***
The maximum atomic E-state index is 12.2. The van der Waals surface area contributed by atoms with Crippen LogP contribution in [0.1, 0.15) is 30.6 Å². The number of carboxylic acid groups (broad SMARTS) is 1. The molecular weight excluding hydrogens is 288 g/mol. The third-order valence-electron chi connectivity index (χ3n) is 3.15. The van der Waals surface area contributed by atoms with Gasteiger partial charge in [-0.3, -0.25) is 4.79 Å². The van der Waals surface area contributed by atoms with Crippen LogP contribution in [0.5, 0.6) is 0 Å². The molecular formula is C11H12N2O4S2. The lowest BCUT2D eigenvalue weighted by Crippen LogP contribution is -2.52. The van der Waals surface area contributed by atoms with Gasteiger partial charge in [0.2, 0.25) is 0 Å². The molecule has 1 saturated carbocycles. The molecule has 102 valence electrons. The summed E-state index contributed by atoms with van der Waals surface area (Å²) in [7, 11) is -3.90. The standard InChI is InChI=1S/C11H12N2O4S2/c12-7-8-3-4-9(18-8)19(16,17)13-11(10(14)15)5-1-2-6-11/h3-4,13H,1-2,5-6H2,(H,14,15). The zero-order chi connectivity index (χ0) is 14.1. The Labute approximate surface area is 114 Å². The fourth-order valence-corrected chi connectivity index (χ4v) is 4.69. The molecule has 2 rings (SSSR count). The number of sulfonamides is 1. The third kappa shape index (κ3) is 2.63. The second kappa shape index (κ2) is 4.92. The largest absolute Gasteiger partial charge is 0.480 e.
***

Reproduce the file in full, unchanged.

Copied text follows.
The maximum atomic E-state index is 12.2. The van der Waals surface area contributed by atoms with Crippen LogP contribution in [0.1, 0.15) is 30.6 Å². The number of carboxylic acid groups (broad SMARTS) is 1. The molecular weight excluding hydrogens is 288 g/mol. The third-order valence-electron chi connectivity index (χ3n) is 3.15. The van der Waals surface area contributed by atoms with Gasteiger partial charge in [-0.3, -0.25) is 4.79 Å². The van der Waals surface area contributed by atoms with Crippen LogP contribution in [0.5, 0.6) is 0 Å². The molecular formula is C11H12N2O4S2. The lowest BCUT2D eigenvalue weighted by Crippen LogP contribution is -2.52. The van der Waals surface area contributed by atoms with Gasteiger partial charge in [0.2, 0.25) is 0 Å². The molecule has 1 saturated carbocycles. The molecule has 102 valence electrons. The summed E-state index contributed by atoms with van der Waals surface area (Å²) in [7, 11) is -3.90. The standard InChI is InChI=1S/C11H12N2O4S2/c12-7-8-3-4-9(18-8)19(16,17)13-11(10(14)15)5-1-2-6-11/h3-4,13H,1-2,5-6H2,(H,14,15). The zero-order chi connectivity index (χ0) is 14.1. The Labute approximate surface area is 114 Å². The fourth-order valence-corrected chi connectivity index (χ4v) is 4.69. The molecule has 2 rings (SSSR count). The number of sulfonamides is 1. The third kappa shape index (κ3) is 2.63. The second kappa shape index (κ2) is 4.92. The largest absolute Gasteiger partial charge is 0.480 e.